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New Perspectives in Psychopathology

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Front. Psychiatry | doi: 10.3389/fpsyt.2018.00527

Hypomania Symptoms across Psychiatric Disorders: Screening Use of the Hypomania Check-List 32 at Admission to an Outpatient Psychiatry Clinic

 Marta Camacho1, 2,  Sílvia Almeida1, Ana R. Moura1, 3,  Ana Fernandes1, 4,  Gabriela Ribeiro1, 5, Joaquim A. da Silva1, 4,  Bernardo Barahona-Correa1, 3, 4 and  Albino J. Oliveira-Maia1*
  • 1Champalimaud Centre for the Unknown, Champalimaud Foundation, Portugal
  • 2John van Geest Centre for Brain Repair, University of Cambridge, United Kingdom
  • 3Departamento de Psiquiatria e Saúde Mental, Centro Hospitalar de Lisboa Ocidental, Portugal
  • 4Faculdade de Ciências Médicas, Universidade Nova de Lisboa, Portugal
  • 5Faculdade de Medicina, Universidade de Lisboa, Portugal

Introduction: Hypomania symptoms are best described as a continuum, stretching beyond Bipolar Spectrum Disorders (BSD). Other nosological entities, such as major depressive disorders, schizoaffective disorders or borderline personality disorder, may also share symptoms with BSD, raising challenges for differential diagnosis. While the Hypomania Checklist-32 is one of the most widely used tools for screening hypomania, there is limited evidence describing its use in real-world outpatient psychiatric clinical setting.

Methods: Here we tested the psychometric properties of a European Portuguese adaptation of the HCL-32, establishing its factor structure, reliability and construct validity. Furthermore, we analyzed differences in hypomanic symptoms among several clinical groups and in a non-clinical sample. Data was obtained retrospectively in an ecological setting from a clinical sample of an outpatient psychiatry and psychology clinic, comprising 463 Portuguese individuals, 326 of whom had a psychiatric diagnosis, namely BSD (n=66), major depressive disorder (n=116) or other psychiatric disorders (n=144). A separate non-clinical sample was also collected among healthy volunteers (n=62). A battery of self-report measures of affective symptoms was applied, and in a subset of patients, diagnosis was established using a structured diagnostic interview.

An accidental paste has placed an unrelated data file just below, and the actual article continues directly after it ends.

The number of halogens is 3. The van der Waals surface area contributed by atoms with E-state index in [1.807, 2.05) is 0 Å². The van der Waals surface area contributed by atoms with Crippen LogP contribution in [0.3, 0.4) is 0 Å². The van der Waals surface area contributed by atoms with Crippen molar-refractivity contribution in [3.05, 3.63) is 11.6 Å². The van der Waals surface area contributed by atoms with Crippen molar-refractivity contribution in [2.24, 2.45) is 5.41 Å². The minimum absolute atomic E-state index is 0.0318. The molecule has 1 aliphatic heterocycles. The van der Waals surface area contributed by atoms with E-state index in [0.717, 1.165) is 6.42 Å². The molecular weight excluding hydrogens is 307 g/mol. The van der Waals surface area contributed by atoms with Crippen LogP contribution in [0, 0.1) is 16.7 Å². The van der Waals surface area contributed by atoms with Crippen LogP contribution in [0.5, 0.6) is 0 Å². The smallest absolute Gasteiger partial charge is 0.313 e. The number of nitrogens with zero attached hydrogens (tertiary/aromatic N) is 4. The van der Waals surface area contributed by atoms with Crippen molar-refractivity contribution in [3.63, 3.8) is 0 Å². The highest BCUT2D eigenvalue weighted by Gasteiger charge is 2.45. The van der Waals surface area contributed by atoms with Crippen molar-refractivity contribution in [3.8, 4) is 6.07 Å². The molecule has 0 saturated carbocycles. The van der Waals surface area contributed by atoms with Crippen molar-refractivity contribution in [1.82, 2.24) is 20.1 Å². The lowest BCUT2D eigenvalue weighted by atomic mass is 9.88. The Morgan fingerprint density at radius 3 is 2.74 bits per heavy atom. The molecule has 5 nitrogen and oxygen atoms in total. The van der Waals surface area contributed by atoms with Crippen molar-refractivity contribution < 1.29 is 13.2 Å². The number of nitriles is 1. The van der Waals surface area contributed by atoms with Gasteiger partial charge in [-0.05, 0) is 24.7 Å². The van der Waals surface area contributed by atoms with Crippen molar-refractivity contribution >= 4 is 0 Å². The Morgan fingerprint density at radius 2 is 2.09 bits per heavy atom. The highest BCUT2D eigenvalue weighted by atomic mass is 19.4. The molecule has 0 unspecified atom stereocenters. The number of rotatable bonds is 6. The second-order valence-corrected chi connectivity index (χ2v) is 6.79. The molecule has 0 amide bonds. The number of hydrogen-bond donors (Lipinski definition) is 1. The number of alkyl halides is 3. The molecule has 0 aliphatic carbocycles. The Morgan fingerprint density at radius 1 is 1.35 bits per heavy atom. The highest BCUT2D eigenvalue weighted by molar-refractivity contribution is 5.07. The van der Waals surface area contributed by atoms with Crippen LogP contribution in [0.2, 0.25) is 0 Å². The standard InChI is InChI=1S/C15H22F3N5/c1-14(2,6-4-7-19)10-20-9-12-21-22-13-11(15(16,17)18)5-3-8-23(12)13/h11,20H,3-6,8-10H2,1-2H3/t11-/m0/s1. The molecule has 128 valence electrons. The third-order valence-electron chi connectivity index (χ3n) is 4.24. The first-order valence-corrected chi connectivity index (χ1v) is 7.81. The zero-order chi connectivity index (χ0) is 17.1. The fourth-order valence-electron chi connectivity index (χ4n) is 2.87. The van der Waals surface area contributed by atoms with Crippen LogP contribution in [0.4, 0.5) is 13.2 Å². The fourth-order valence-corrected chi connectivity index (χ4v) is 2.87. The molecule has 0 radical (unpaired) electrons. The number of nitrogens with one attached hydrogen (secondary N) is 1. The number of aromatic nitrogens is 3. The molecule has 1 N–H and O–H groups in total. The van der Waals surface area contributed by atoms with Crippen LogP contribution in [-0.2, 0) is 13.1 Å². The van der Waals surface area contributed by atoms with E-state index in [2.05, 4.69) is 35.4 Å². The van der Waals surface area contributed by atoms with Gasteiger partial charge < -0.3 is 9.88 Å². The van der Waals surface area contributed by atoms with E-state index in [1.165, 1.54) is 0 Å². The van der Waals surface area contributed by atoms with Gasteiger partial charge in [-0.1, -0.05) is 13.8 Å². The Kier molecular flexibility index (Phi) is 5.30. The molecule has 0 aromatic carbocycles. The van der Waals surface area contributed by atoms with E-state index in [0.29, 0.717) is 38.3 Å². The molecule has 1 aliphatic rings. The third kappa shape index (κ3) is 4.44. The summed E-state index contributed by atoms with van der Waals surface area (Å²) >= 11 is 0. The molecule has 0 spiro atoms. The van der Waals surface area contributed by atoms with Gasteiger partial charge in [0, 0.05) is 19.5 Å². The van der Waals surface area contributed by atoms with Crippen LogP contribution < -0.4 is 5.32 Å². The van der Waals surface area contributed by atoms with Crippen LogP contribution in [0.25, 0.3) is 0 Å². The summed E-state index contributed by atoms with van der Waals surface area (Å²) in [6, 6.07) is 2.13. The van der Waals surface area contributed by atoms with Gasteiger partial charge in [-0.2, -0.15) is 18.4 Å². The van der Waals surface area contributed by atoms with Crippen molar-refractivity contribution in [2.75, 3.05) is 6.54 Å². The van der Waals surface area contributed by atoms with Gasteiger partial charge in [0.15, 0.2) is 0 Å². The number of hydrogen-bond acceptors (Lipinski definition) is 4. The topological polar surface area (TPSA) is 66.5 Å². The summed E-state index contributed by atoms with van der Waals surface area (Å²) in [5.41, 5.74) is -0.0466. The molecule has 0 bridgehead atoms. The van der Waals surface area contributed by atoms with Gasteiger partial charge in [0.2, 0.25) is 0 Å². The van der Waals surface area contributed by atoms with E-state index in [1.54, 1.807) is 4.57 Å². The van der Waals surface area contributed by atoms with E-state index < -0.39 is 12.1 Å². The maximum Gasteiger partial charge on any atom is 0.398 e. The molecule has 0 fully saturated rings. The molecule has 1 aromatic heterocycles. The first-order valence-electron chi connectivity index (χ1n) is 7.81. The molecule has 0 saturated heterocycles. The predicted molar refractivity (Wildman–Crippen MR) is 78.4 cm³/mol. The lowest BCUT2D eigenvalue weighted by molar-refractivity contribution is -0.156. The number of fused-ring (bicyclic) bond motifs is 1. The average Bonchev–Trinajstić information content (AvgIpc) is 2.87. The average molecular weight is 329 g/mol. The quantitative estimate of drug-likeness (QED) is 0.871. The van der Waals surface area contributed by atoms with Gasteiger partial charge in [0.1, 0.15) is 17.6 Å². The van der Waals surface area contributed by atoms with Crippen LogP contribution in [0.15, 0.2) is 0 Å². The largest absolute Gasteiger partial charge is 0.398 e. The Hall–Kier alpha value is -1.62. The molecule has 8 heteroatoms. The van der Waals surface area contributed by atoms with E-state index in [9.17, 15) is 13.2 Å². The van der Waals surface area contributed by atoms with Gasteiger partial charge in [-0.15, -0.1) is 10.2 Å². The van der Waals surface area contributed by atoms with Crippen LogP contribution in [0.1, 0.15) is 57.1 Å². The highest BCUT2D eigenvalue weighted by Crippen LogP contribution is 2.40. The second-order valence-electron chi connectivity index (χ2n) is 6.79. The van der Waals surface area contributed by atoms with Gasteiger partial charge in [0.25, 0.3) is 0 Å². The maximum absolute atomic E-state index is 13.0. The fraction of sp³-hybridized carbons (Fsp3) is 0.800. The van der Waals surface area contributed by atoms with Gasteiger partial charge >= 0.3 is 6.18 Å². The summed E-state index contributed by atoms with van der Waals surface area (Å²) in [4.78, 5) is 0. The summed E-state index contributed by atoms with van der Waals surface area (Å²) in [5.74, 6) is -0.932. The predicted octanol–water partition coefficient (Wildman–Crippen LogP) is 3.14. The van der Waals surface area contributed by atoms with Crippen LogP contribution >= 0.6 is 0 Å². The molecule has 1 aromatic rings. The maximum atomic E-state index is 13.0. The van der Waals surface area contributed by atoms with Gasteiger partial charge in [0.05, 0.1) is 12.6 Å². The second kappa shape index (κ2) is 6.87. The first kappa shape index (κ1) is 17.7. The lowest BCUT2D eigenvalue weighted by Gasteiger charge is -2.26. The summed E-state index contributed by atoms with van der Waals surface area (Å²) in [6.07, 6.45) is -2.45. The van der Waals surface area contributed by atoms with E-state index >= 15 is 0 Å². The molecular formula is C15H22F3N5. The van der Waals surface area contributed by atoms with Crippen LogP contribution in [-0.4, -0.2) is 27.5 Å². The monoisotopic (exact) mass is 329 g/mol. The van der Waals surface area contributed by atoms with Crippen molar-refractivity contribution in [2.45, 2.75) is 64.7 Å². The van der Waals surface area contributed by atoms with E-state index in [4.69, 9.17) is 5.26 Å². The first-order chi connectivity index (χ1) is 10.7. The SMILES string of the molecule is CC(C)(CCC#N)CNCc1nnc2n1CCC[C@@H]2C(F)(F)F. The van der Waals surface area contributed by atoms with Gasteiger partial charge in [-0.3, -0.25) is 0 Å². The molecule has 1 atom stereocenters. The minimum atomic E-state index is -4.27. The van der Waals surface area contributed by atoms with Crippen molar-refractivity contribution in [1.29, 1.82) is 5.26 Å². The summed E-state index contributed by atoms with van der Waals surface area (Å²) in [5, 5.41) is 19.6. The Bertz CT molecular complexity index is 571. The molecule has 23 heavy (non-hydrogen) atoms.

Results: Psychometric properties of the HCL-32 were adequate, with good internal consistency (Cronbach’s α = 0.86) and test-retest stability (ICC= 0.86), and two subscores (‘active/elated’ and ‘risk-taking/irritable’) defined by Principal Component Analysis. Receiver Operating Characteristic curve analysis demonstrated that the test score discriminated moderately between patients with BSD and other clinical samples as well as healthy volunteers, with a cut-off score of 17 for the total score of the HCL-32 rendering the best combination of sensitivity and specificity. When compared to the HCL-32 total score, the risk-taking/irritable subscore seems to provide additional benefit in discriminating between different clinical groups, namely regarding specificity in the discrimination from patients with a diagnosis of major depressive disorder that was low for the full scale and the alternate subscale.

Conclusions: HCL-32 can be used as a screening tool for BSD among adult patients presenting in an outpatient psychiatric clinical setting.

Keywords: hypomania, Bipolar spectrum disorders, HCL-32, adaptation, European Portuguese

Received: 18 Jul 2018; Accepted: 04 Oct 2018.

Edited by:

Diogo Telles-Correia, Universidade de Lisboa, Portugal

Reviewed by:

Andrew D. Peckham, McLean Hospital, United States
Robert A. Schoevers, University Medical Center Groningen, Netherlands  

Copyright: © 2018 Camacho, Almeida, Moura, Fernandes, Ribeiro, da Silva, Barahona-Correa and Oliveira-Maia. This is an open-access article distributed under the terms of the Creative Commons Attribution License (CC BY). The use, distribution or reproduction in other forums is permitted, provided the original author(s) and the copyright owner(s) are credited and that the original publication in this journal is cited, in accordance with accepted academic practice. No use, distribution or reproduction is permitted which does not comply with these terms.

* Correspondence: MD, PhD. Albino J. Oliveira-Maia, Champalimaud Centre for the Unknown, Champalimaud Foundation, Lisboa, Portugal, albino.maia@neuro.fchampalimaud.org